Posted by: Winslie Gomez | 20/03/2007

Parents Argue for More Facilities

This Report Finds the Contrary

The Daily Mail reports:

http://www.dailymail.co.uk/pages/live/articles/health/healthmain.html?in_article_id=442133&in_page_id=1774

“Poor nutrition is the cause of obesity in children, not lack of physical activity, a scientist has claimed.  

Professor Terence Wilkin said the crisis was being caused by larger portion sizes of unhealthy foods.  

His research undermines the Government’s strategy to cut child obesity by focusing on more sports facilities in schools. He said there was no evidence at all that physical education lessons have any impact on a child’s weight. Blame the junk food: Bad diet, not lack of exercise, ‘is behind child obesity crisis’ A lmost 15 per cent of children under ten are now obese compared to 10 per cent in 1997.

Poor nutrition is the cause of obesity in children, not lack of physical activity, a scientist has claimed.

Professor Terence Wilkin said the crisis was being caused by larger portion sizes of unhealthy foods.

“If we are right, it means obesity is not something you can alter by providing better facilities.”

Professor Wilkin said the blame for the rise in obesity rested squarely with children’s worsening diets and increasing portion sizes.

His EarlyBird study compared the physical activities of children at three primary schools which offered widely differing amounts of PE per week – from 1.8 hours to nine hours. “

As a rugby coach for a team of U10’s, I was at a county festival on Sunday 18th March, where they would have to play at least 6 games. Registration was at 0930 and the day would end at about 1500 hrs, don’t forget the travel time; to and from the venue.

I was particularly struck by what the parents had provided as food for the day.

One parent brought out a greasy sausage roll, a family pack of hula hoops and a can of fizzy drink.

Another little lad had chocolate bars (please remember these are British chocolate, so the main ingredient is minimal) sweets and chewing gum.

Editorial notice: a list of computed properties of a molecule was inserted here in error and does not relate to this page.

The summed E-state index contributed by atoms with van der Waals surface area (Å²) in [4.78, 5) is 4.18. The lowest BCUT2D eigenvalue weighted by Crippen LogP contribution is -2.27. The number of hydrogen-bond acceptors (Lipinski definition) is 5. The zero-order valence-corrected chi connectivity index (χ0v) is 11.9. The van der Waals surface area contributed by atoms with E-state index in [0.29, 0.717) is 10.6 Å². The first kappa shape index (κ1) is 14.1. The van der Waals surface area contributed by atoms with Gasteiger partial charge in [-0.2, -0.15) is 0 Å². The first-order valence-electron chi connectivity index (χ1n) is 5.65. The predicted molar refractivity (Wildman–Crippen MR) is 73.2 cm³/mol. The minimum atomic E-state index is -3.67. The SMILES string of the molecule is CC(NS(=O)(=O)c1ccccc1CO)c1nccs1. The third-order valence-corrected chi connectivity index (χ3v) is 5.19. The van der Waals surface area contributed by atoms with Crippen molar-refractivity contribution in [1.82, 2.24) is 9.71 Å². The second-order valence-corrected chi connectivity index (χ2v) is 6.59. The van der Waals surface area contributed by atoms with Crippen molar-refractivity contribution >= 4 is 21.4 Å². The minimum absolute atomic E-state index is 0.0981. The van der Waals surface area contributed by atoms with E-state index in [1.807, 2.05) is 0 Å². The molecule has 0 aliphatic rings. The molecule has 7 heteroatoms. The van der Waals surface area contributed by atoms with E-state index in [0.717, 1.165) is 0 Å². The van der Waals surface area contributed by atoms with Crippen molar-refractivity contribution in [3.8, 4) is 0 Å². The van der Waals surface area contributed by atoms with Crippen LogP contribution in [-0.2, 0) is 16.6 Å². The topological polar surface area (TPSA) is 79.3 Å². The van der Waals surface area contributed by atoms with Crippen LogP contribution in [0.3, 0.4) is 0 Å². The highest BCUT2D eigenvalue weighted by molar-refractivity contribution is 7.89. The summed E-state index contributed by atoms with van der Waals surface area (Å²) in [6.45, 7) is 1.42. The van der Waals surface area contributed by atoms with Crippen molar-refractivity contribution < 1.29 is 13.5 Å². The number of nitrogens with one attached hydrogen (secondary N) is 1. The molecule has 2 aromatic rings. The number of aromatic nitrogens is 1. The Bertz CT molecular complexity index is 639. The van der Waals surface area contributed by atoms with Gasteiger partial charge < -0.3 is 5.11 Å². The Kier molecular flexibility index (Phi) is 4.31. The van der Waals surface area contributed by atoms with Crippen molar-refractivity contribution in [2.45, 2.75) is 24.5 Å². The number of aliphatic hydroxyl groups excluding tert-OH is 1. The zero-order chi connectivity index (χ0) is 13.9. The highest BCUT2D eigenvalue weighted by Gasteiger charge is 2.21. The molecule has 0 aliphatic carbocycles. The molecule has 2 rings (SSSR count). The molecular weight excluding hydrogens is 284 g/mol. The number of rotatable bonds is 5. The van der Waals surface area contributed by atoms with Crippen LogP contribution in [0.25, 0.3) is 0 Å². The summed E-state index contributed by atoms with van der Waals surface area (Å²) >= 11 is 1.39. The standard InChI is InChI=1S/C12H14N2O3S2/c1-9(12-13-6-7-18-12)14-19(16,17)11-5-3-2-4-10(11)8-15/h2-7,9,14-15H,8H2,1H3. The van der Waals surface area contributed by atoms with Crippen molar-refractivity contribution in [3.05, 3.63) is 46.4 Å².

Every one had packets of crisps including the adults. Needless to say they lost most of their matches.

Without trying to boast, my son scored the only try for the team/for the whole tournament.

There has to be a correlation between what kids eat and how they perform.

Bear in mind that these are the better parents who have given up their time to bring their child religiously every Sunday for practise. They reach into their own pocket to pay for membership, travel cost to matches, kit out the little fellow.

I shouldn’t be too harsh on them, but the minute you broach the subject of what people eat, they immediately become defensive or worse still offensive.

Remember Jamie Oliver and healthy eating, what did some of the mums do, they bought pies, chips etc and passed it through the school fence.

At least we have the choice to be a burden on society.

    Lack of exercise ‘costs NHS £1bn’

“Couch potato lifestyles are costing the National Health Service more than £1 billion a year, according to new research.

They were directly responsible for 3% of all deaths and illness in 2002, researchers found.

This landed the NHS with a £1.06 billion bill through in-patient stays, outpatient appointments, drugs, community care and visits to primary care practitioners.

Despite this “considerable public health burden” the true cost could be even higher, the study in the Journal of Epidemiology and Community Health warns”.

http://uk.news.yahoo.com/20032007/344/lack-exercise-costs-nhs-1bn.html

 

 

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Responses

  1. damn all these beautiful gir. Ondrej Manisha.

  2. Ondrej
    Thanks. Don’t know what you are on about, but hey, nice of you to pop in and say hello. Grateful I am indeed!
    Take care bye


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